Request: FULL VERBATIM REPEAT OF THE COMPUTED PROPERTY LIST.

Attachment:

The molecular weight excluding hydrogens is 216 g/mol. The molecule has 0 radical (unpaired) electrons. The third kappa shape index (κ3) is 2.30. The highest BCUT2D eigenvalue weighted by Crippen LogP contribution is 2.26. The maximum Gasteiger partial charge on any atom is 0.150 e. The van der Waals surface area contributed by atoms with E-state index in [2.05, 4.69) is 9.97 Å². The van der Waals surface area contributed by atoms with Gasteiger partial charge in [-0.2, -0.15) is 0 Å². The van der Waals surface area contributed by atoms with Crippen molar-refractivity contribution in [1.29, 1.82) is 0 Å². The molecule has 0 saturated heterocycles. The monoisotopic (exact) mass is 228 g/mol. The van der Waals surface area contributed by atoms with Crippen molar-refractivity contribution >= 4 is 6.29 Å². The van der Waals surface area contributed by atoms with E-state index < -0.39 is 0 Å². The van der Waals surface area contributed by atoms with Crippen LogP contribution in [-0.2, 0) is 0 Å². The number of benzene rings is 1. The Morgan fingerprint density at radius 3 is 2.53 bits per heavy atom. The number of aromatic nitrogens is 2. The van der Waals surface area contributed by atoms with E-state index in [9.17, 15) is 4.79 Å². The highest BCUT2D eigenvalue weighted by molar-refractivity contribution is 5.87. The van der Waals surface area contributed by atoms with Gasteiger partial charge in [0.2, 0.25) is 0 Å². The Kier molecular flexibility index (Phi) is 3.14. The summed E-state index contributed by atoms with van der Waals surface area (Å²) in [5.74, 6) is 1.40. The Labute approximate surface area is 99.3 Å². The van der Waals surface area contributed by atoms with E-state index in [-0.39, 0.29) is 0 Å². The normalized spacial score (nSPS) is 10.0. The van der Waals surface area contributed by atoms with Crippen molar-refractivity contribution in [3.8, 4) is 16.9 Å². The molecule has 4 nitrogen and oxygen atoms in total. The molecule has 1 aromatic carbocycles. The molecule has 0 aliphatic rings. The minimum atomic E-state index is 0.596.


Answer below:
The molecular weight excluding hydrogens is 216 g/mol. The molecule has 0 radical (unpaired) electrons. The third kappa shape index (κ3) is 2.30. The highest BCUT2D eigenvalue weighted by Crippen LogP contribution is 2.26. The maximum Gasteiger partial charge on any atom is 0.150 e. The van der Waals surface area contributed by atoms with E-state index in [2.05, 4.69) is 9.97 Å². The van der Waals surface area contributed by atoms with Gasteiger partial charge in [-0.2, -0.15) is 0 Å². The van der Waals surface area contributed by atoms with Crippen molar-refractivity contribution in [1.29, 1.82) is 0 Å². The molecule has 0 saturated heterocycles. The monoisotopic (exact) mass is 228 g/mol. The van der Waals surface area contributed by atoms with Crippen molar-refractivity contribution >= 4 is 6.29 Å². The van der Waals surface area contributed by atoms with E-state index < -0.39 is 0 Å². The van der Waals surface area contributed by atoms with Crippen LogP contribution in [-0.2, 0) is 0 Å². The number of benzene rings is 1. The Morgan fingerprint density at radius 3 is 2.53 bits per heavy atom. The number of aromatic nitrogens is 2. The van der Waals surface area contributed by atoms with E-state index in [9.17, 15) is 4.79 Å². The highest BCUT2D eigenvalue weighted by molar-refractivity contribution is 5.87. The van der Waals surface area contributed by atoms with Gasteiger partial charge in [0.2, 0.25) is 0 Å². The Kier molecular flexibility index (Phi) is 3.14. The summed E-state index contributed by atoms with van der Waals surface area (Å²) in [5.74, 6) is 1.40. The Labute approximate surface area is 99.3 Å². The van der Waals surface area contributed by atoms with E-state index in [-0.39, 0.29) is 0 Å². The normalized spacial score (nSPS) is 10.0. The van der Waals surface area contributed by atoms with Crippen molar-refractivity contribution in [3.8, 4) is 16.9 Å². The molecule has 4 nitrogen and oxygen atoms in total. The molecule has 1 aromatic carbocycles. The molecule has 0 aliphatic rings. The minimum atomic E-state index is 0.596.